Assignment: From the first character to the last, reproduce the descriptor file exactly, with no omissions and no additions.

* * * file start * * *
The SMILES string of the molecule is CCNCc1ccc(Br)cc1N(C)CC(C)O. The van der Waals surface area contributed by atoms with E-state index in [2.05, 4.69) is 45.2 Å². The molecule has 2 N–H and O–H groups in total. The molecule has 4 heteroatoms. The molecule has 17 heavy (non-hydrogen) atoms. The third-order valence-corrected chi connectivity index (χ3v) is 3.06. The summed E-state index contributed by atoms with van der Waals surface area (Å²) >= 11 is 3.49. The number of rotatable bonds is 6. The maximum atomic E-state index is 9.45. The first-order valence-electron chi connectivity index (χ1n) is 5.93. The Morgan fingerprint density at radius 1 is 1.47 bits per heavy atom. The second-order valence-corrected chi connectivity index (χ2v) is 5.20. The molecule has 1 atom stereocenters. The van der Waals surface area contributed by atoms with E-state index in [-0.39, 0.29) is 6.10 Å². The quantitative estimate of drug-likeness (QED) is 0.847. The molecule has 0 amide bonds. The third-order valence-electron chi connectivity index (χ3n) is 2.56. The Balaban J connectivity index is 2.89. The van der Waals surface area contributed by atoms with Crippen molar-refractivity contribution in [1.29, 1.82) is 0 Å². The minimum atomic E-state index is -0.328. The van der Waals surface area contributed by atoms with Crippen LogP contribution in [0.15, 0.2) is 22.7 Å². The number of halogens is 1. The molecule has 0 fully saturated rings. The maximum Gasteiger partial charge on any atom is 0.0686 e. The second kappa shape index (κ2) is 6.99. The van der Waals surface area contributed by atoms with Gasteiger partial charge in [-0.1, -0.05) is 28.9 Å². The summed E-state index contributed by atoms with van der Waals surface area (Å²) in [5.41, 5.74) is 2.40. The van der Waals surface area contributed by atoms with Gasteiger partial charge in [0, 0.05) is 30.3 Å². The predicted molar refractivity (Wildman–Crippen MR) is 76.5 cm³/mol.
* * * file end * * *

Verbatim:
The SMILES string of the molecule is CCNCc1ccc(Br)cc1N(C)CC(C)O. The van der Waals surface area contributed by atoms with E-state index in [2.05, 4.69) is 45.2 Å². The molecule has 2 N–H and O–H groups in total. The molecule has 4 heteroatoms. The molecule has 17 heavy (non-hydrogen) atoms. The third-order valence-corrected chi connectivity index (χ3v) is 3.06. The summed E-state index contributed by atoms with van der Waals surface area (Å²) >= 11 is 3.49. The number of rotatable bonds is 6. The maximum atomic E-state index is 9.45. The first-order valence-electron chi connectivity index (χ1n) is 5.93. The Morgan fingerprint density at radius 1 is 1.47 bits per heavy atom. The second-order valence-corrected chi connectivity index (χ2v) is 5.20. The molecule has 1 atom stereocenters. The van der Waals surface area contributed by atoms with E-state index in [-0.39, 0.29) is 6.10 Å². The quantitative estimate of drug-likeness (QED) is 0.847. The molecule has 0 amide bonds. The third-order valence-electron chi connectivity index (χ3n) is 2.56. The Balaban J connectivity index is 2.89. The van der Waals surface area contributed by atoms with Crippen molar-refractivity contribution in [1.29, 1.82) is 0 Å². The minimum atomic E-state index is -0.328. The van der Waals surface area contributed by atoms with Crippen LogP contribution in [0.15, 0.2) is 22.7 Å². The number of halogens is 1. The molecule has 0 fully saturated rings. The maximum Gasteiger partial charge on any atom is 0.0686 e. The second kappa shape index (κ2) is 6.99. The van der Waals surface area contributed by atoms with Gasteiger partial charge in [-0.1, -0.05) is 28.9 Å². The summed E-state index contributed by atoms with van der Waals surface area (Å²) in [5.41, 5.74) is 2.40. The van der Waals surface area contributed by atoms with Gasteiger partial charge in [0, 0.05) is 30.3 Å². The predicted molar refractivity (Wildman–Crippen MR) is 76.5 cm³/mol.